Last night, President Obama spoke at the Portland Museum of Art in Maine. There, he attacked his political opponents’ philosophy:
They’ve got one message and that is, we’re going to make sure that we cut people’s taxes even more – so that by every objective measure our deficit is worse and we will slash government investments that have made this country great, not because it’s going to balance the budget, but because it’s driven by our ideological vision about how government should be. That’s their agenda, pure and simple.
Obviously the takeaway line here is that “government investments … have made this country great.” That is insipid. The American people and their hard work, perseverance, and creativity make this country great–not bureaucrats in Washington spending huge sums of money in order to generate mediocre results. In another speech on Friday, Obama suggested that Republicans suffered from “madness” for opposing him.
The notion that cutting taxes creates deficits – not his wildly out-of-control spending, the largest single spending spree in the history of mankind – is pure Obama, suggesting that all money and rights source back to the government, not the people. The idea that Obama is suddenly a budget-balancer is hilarious, especially when you recognize that by not cutting spending, the only way to balance the budget is to ratchet up taxes dramatically.
But this speech is going to be President Obama’s blueprint for the election cycle. And there’s more to it than his simple Big Government view of politics.
He ticked off his list of accomplishments in tending to “a set of challenges that had been building up for decades.” What are those accomplishments? Ending “don’t ask, don’t tell” – hardly a landmark proposition, considering that President Clinton instituted it in the first place. Signing the Lilly Ledbetter Act, a terrible piece of legislation that extends the statute of limitations indefinitely for discrimination lawsuits – basically, a sop to the trial lawyers. Investment “in clean energy” – that’s companies like Solyndra. And, of course, Obamacare, which is blatantly unconstitutional and puts our entire economy on the verge of bankruptcy. So there’s that.
The speech goes on with his litany of “accomplishments” that aren’t actually accomplishments – ending American involvement in Iraq and handing power over to the Iranians; chaos in Afghanistan; reading terrorists Miranda rights that they shouldn’t have. Lies, half-truths, and nonsense masquerading as a winning record. And he spells out further goals: moving beyond fossil fuels (how?), investing in infrastructure (remember those non-existent shovel-ready projects?), and reforming immigration (what do you suggest?). So if we’re interested, four more years of incompetent world-changing are just around the corner.
The speech also featured Obama’s capitalization on the personal popularity of his wife, Michelle, who has become one of his most successful fundraising tools. It featured an insane amount of whining, too. There’s his self-proclaimed martyrdom:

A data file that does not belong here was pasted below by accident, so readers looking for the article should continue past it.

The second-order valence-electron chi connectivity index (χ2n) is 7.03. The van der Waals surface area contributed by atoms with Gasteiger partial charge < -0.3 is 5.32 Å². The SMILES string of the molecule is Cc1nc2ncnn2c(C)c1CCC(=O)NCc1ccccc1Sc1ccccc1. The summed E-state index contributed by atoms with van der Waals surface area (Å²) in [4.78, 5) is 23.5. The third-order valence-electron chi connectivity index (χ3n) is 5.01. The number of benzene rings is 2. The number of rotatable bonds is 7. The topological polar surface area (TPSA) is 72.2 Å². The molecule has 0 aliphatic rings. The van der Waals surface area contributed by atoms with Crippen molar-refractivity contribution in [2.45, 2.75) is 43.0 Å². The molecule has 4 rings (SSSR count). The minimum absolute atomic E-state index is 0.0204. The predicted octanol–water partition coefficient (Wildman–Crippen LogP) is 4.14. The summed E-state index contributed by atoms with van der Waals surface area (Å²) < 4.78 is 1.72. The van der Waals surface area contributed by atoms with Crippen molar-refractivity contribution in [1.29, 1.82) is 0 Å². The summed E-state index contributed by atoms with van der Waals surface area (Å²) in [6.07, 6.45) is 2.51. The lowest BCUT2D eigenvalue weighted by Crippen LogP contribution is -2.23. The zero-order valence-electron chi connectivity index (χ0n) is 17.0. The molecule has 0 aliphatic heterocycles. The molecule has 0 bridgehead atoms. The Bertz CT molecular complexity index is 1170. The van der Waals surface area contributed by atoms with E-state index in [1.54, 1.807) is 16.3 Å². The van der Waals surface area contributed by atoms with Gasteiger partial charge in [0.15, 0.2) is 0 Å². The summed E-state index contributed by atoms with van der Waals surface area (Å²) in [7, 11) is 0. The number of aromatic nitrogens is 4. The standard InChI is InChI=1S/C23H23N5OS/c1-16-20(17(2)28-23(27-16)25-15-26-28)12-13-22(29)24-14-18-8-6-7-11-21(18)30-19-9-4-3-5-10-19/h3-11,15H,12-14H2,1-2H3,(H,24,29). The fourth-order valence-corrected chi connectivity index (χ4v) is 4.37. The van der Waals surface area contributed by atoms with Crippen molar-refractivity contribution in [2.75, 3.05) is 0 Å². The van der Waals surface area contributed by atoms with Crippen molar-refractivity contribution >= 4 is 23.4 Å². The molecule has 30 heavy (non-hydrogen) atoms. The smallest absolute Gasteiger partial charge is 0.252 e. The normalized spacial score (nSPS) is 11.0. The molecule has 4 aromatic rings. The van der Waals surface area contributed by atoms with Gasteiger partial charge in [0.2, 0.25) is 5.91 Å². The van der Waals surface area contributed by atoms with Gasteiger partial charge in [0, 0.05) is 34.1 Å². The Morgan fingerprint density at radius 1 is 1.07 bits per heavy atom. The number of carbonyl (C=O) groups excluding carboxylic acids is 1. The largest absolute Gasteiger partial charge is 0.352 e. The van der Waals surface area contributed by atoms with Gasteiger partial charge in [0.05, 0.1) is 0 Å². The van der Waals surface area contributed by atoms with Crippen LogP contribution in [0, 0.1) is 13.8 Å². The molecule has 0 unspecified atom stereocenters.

So there’s a lot at stake. But the good news is, as I travel around the country, part of what sustained me each and every day – people sometimes ask, boy, you’re working pretty long hours and people are calling you pretty nasty names, and how do you put up with all that?
How many people truly ask President Obama how he works so hard and gets called names? And how many presidents have whined about it in public?
And the whining didn’t stop there. We got President Obama’s “Blame Bush Without Mentioning Him” routine:
We’ve gone through a tough three years, this country – as tough as any in our lifetime. The worst financial crisis since the Great Depression. The economic aftermath that left millions without work. A collapsed housing market. It’s hard to remember sometimes how perilous things were when I was sworn in. The month I was sworn into office, we lost 800,000 jobs in that month alone. We had lost almost 4 million in the months before I took office. And then we would just keep on shedding jobs for the first few months that I was sworn in. The banks were locked up, so even blue-chip companies couldn’t get credit. People, I think, genuinely thought that you might see a world financial meltdown. And nobody exactly knew where the bottom was. The stock market, by the way, was about half of what it is today.
Notice how he blames Bush for job losses on his own watch. Subtle.
His last line is a killer, though:
If you are just as determined, and you’re willing to work just as hard as we did four years ago, then we’re going to win. And more importantly, we’re going to make sure that this country is everything that it deserves to be.
What does that even mean? What do we deserve to be?
For Obama, the answer is obvious: we deserve to be bankrupt. Which means great. Or something.